Last Saturday, Rob - a friend, was given the unique opportunity of riding in the SRAM car as the Jayco Herald Sun Tour made its way around the Mornington Peninsula. Thanks Rob for giving us this insight into the fast-paced world of support vehicles.
Words: Robert Merkel
I wish I could tell you about my ringside viewing of the battle of
Arthur's Seat. Haas and Bobridge trading blows, while up ahead Silin
took his first pro stage win.
But that would be a fib. One brief glimpse out the rear window near the
bottom of the climb - that's all I got. I didn't see the riders again
until I jumped out of the car at the finish line. Nor did our friendly
mechanics have any mechanical incidents to deal with; so I can't tell
you just how fast they can change a wheel.
Nonetheless, it was a fascinating few minutes in the neutral support vehicle.
first thing you notice when you jump in the car - after it stopped for
all of a millisecond to pick us up - is that it's a busy, busy
workplace. Race radio is constantly nattering away. "All back
together". "112, 63, and 47 off the front". "Jerseys in the bunch".
"Moto 2, follow the break". The driver listens carefully for any
instructions to reposition himself, while the mechanic in the back seat
is constantly noting down who's in the breakaway in the course "mocka"
- a very detailed description of the route provided by the organizers.
While we were able to have a brief chat at times, working in a support
vehicle is certainly no holiday. It was clear that our hosts were
pretty tired after four days of doing this.
I was interested to see how the neutral support car managed the
profusion of possibly incompatible wheel standards. There's two
different cassette standards (Campy and Shimano/SRAM), and two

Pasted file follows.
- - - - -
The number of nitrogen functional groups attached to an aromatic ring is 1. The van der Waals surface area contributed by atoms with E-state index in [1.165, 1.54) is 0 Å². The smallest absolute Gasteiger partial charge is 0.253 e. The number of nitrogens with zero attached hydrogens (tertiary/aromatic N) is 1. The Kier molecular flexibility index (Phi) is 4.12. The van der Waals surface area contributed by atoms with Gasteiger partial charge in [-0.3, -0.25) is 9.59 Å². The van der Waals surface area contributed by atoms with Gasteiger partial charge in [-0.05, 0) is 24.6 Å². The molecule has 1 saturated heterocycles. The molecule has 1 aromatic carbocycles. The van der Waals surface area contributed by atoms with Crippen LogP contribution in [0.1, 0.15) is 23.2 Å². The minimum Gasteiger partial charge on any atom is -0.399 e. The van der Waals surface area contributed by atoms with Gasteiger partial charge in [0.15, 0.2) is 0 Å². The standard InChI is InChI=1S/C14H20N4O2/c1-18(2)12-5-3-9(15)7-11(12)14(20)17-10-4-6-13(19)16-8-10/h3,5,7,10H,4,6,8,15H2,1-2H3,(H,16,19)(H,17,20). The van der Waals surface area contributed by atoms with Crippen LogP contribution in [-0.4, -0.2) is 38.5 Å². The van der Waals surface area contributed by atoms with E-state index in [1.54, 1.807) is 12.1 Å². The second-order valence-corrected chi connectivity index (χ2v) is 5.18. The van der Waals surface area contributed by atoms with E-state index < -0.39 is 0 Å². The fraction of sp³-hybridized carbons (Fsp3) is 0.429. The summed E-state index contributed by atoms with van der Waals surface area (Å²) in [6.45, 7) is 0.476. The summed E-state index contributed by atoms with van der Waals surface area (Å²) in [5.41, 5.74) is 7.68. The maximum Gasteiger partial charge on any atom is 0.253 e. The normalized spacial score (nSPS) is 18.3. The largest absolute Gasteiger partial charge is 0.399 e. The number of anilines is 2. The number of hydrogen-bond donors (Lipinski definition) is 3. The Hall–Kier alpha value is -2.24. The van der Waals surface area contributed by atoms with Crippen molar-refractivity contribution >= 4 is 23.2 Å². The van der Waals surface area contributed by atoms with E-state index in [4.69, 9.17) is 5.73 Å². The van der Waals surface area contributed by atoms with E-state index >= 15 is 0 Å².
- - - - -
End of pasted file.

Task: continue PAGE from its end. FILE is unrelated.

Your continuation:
different types of braking surfaces (carbon and aluminium) that the
neutral support car might have to deal with. If you think that's bad, a
couple of years ago there would have also been Campy 10 speed to deal
with, making six possible combinations!
To simplify this, the support car used older-style Zipp (owned by SRAM)
clincher wheels with aluminium braking tracks, and borrowed a wheelset
from the one team in the race using Campagnolo. Even so, the car was
completely full of spare wheels; I had a rear wheel sitting on my lap.
Disc brakes, if they ever bring them in for road bikes, are going to
make things even more complicated!
While you see it on television and you get a bit of a sense if you
descend yourself, it's still a shock just how fast the convoy has to
drive to keep with (or ahead) of the pros on descents. The cars and
drivers get a real workout at times, and it's a testament to the
professionalism and experience of the drivers that there are so few
I've helped out backstage at a few amateur theatre events, and the
parallels are clear. While it's the stars that make the show, without
the dedication and skill of a lot of people doing their jobs properly,
the stars won't get their chance. I'm very grateful to see how it's all
done, even if, on the surface, not a lot happened.
I should also add that my prize included a very high-quality
collection of loot from SRAM, including an Apex conversion kit. This
rear derailleur lets you fit a mountain bike 11-32 cassette to a
SRAM-equipped road bike, giving the kind of gearing that makes climbs
like Mount Baw Baw or the Dargo hill doable without the expense and
inconvenience of fitting a triple crank. I just wish Shimano made a
similar derailleur for their road range.
Thanks to CyclingTips and SRAM for organizing this excellent prize.